When students are asked to compare and contrast two types of cell death: necrosis and apoptosis, the same answers come back:
Apoptosis is programmed cell death.
Necrosis is premature cell death.
All the right things are said but when we then look at a biopsy, they are unsure if necrotic areas are showing necrosis or apoptosis. They don’t seem to be getting the underlying concepts.
So, what do you think of the following ‘car death’ analogy?
Scenario 1: Apoptosis
You are driving along the highway and notice a warning light and there is a strange noise in the car. You pull over and a tow truck takes away the car. The car is finished but there was minimal or no damage to the surrounding cars and road. The car had just come to the natural end of its life. The car can go to the scrap yard, recycling useable pieces.
Scenario 2: Necrosis
You are driving along a busy highway and something external hits the car – bullet or lightning – and the car explodes. Not only has the car had a ‘premature death’ but it may have damaged the cars around it and/or the road. This can disrupt traffic as well as leave a permanent mark. The crew that comes in to clean up the bits is analogous to the immune system (this last sentence going too far?).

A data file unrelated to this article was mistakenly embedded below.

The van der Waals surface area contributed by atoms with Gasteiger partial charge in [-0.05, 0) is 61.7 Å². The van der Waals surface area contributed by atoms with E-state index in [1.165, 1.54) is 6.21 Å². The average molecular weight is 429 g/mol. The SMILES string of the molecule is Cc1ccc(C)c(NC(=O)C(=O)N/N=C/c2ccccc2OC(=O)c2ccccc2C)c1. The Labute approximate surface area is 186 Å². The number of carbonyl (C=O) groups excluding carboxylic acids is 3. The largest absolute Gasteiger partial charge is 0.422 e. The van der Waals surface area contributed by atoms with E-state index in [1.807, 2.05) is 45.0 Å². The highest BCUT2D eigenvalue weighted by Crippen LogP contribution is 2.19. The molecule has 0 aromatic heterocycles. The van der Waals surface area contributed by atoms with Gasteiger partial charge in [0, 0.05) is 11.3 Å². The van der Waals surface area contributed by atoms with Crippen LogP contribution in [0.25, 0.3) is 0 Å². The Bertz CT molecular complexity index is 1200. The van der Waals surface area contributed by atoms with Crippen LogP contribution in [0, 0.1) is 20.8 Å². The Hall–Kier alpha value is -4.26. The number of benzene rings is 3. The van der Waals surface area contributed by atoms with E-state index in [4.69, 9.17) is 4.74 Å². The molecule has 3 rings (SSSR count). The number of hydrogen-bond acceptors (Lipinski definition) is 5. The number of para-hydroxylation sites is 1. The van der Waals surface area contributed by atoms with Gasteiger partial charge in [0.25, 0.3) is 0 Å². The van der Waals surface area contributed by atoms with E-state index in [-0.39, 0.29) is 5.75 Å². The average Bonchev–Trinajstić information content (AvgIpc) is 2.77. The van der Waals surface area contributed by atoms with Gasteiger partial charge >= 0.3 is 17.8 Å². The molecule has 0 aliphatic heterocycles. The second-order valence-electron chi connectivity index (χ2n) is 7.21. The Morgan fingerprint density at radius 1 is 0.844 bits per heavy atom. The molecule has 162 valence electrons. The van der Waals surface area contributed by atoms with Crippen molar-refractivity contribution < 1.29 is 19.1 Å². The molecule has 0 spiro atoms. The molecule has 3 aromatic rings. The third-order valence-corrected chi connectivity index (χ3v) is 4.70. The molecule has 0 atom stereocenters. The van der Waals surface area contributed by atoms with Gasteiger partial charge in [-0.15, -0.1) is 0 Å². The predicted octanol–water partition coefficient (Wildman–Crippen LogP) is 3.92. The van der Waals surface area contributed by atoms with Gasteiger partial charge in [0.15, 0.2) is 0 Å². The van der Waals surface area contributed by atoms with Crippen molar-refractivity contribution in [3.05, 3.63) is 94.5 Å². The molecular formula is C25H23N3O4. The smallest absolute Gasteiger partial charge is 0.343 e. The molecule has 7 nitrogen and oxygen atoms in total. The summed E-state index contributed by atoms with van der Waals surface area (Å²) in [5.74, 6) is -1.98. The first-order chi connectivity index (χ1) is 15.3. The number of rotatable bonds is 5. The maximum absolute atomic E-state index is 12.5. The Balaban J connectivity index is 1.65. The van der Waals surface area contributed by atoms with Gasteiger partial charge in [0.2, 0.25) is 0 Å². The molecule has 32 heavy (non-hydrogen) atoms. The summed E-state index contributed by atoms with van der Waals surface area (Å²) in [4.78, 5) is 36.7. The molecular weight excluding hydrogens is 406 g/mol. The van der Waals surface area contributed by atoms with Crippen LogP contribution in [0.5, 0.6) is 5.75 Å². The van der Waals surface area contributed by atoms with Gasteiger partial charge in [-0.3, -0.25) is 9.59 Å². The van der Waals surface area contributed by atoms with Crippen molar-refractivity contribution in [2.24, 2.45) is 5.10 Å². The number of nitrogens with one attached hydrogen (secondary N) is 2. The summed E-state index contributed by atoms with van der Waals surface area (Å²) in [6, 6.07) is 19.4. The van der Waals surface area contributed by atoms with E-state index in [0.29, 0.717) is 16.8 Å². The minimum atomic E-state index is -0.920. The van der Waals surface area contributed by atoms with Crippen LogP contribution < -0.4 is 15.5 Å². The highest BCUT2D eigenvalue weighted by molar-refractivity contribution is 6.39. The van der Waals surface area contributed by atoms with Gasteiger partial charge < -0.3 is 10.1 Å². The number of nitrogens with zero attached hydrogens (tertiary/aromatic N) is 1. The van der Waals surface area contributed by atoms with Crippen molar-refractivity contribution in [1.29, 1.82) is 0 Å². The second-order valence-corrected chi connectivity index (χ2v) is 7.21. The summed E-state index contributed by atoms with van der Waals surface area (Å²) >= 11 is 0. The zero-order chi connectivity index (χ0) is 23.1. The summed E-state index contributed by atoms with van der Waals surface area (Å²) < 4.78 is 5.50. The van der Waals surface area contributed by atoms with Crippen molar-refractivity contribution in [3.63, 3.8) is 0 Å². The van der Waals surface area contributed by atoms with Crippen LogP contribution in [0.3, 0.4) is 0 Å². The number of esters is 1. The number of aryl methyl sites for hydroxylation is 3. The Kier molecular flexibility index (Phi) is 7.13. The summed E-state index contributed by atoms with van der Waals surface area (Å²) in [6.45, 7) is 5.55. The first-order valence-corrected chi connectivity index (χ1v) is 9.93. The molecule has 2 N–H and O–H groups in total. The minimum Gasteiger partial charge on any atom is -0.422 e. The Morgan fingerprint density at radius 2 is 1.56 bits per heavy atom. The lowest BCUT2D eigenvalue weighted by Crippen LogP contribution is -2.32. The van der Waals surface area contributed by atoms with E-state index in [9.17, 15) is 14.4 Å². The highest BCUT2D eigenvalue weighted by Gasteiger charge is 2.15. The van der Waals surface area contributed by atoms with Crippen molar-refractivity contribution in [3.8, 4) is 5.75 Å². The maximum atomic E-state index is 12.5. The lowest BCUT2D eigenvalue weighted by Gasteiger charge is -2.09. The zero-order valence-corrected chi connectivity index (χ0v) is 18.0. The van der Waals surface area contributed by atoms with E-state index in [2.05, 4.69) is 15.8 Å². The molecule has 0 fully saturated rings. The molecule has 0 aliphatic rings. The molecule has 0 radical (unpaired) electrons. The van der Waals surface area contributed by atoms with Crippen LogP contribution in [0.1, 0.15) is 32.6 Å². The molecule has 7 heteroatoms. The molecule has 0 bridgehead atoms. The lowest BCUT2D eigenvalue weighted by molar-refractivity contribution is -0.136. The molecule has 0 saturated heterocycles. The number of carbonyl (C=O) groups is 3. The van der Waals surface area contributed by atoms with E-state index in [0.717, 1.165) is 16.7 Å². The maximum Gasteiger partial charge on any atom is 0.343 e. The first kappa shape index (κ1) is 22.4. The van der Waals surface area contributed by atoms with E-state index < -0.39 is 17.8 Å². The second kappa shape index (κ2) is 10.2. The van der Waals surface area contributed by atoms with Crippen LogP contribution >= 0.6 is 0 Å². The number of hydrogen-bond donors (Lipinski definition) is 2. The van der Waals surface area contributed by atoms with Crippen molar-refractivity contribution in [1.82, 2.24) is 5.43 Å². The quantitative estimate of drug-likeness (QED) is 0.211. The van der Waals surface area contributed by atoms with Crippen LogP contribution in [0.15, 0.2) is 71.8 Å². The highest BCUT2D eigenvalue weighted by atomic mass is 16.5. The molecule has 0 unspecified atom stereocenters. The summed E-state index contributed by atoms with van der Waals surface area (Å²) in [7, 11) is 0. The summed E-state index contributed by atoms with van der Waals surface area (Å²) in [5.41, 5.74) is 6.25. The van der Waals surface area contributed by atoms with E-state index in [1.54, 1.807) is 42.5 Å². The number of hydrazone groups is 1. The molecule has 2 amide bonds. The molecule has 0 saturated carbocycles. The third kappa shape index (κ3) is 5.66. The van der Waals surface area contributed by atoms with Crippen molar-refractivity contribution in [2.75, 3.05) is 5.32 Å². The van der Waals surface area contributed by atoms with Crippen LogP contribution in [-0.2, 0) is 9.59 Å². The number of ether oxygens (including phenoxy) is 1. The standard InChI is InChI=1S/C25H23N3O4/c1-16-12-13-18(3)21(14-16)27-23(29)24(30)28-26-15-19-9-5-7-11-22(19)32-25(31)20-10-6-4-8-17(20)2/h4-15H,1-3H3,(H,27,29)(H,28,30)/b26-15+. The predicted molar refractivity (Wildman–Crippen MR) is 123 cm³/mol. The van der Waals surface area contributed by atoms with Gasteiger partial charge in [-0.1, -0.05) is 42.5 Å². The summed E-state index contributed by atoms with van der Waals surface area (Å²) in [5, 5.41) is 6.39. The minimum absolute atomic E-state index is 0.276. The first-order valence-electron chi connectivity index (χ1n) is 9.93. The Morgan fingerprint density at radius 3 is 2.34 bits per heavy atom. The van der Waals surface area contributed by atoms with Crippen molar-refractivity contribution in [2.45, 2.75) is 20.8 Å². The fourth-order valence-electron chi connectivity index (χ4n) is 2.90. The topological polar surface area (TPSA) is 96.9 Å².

What do you think? Does the analogy work? Do you think it helps people see the underlying differences between the two processes?
This was a quick out-of-thin-air analogy so I accept that it might not work and I welcome all suggestions!